Bringing together all of these disciplines alongside outpatient waiting areas, reporting offices and a recovery ward forms the IGIS hub which will not only give surgeons greater control over the procedures and real-time feedback, but offer reduced hospital admission time for patients, too. 

It's not the first time Roberts Limbrick has worked with Gloucestershire Hospitals — in fact, the practice has a long-standing relationship with the NHS Trust and has worked on healthcare projects in the county for over a decade.

Recent projects include the installation of twin CT scanners and an MRI unit at Gloucester and a reconfiguring of the radiology and oncology departments at Cheltenham General Hospital. It's also previously responsible for designing the new community hospitals in Tewkesbury, Moreton in Marsh and Dursley.

Jones explained: 'We have a close working relationship with Gloucester and Cheltenham hospitals. We get involved early from the ground level up, discussing the project with the department heads, clinicians, nurses and general staff, taking their comments on board. We work with the project managers, structural engineers and mechanical and electrical consultants and sometimes the patients as well.'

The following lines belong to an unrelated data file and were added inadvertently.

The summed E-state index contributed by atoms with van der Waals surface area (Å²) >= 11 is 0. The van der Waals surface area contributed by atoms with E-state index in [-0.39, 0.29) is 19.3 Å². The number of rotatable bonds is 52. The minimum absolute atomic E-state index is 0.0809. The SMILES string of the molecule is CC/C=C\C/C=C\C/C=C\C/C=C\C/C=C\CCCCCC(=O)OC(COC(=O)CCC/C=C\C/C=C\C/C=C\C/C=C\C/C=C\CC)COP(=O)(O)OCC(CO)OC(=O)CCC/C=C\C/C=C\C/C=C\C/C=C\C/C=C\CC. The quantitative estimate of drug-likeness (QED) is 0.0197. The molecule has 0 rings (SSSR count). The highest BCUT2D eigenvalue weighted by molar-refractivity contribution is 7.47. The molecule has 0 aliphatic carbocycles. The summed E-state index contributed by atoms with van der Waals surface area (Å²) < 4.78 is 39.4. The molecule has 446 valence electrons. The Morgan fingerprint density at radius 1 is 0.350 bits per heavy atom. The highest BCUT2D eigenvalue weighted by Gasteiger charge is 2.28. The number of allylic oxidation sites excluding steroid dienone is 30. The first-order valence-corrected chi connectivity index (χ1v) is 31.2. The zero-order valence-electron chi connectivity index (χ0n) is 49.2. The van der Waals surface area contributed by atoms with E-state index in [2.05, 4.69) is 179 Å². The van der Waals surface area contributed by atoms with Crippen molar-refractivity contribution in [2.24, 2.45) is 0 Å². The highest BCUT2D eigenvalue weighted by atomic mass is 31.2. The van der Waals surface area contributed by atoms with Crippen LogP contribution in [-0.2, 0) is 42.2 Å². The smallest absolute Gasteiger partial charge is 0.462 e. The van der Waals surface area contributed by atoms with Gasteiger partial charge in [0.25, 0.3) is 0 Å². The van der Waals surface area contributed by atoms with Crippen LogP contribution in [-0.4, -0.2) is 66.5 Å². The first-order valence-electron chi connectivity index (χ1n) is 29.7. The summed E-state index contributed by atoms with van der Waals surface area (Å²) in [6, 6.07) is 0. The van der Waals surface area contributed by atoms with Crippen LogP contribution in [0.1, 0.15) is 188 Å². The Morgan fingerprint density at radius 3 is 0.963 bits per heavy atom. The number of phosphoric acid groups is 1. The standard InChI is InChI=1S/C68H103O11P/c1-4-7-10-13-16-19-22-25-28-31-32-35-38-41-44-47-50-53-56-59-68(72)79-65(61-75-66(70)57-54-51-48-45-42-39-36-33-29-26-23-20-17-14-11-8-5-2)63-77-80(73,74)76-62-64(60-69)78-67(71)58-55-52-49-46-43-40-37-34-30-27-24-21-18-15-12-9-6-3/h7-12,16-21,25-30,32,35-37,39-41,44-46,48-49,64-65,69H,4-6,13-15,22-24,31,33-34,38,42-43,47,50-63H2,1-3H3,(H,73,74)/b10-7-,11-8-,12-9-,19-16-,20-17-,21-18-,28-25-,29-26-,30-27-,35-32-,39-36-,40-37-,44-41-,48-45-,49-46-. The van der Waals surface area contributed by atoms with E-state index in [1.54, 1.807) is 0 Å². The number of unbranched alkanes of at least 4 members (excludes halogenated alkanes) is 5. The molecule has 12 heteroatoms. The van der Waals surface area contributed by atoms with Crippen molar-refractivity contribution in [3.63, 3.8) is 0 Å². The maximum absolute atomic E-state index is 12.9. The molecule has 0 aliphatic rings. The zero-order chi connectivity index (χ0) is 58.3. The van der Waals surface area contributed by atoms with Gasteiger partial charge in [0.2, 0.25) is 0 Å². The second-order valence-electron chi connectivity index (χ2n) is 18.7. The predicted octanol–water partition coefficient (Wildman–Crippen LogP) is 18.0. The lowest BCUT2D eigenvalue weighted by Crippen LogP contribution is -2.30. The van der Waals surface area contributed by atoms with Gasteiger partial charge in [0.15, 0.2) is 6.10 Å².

Roberts Limbrick has a wealth of experience in the Gloucestershire healthcare sector; a remit which also includes retirement and later living. The practice also recently delivered the new facilities at Cheltenham Crematorium, creating a sensitive and comfortable setting for visitors and staff. 

With offices in Gloucester, Newport and London, Roberts Limbrick is presently working on hospital projects in Llandrindod Wells, Cardiff and Milton Keynes, as well as Cheltenham General and Gloucester Royal.

Jones said: 'Healthcare is what I really enjoy doing and find the most fulfilling. It's rewarding because the facility is there to help people; to make sure everyone is healthy and to help the people in need.'

Work on the new IGIS hub at Gloucester Royal Hospital began in late 2022 and is due to be completed by 2024.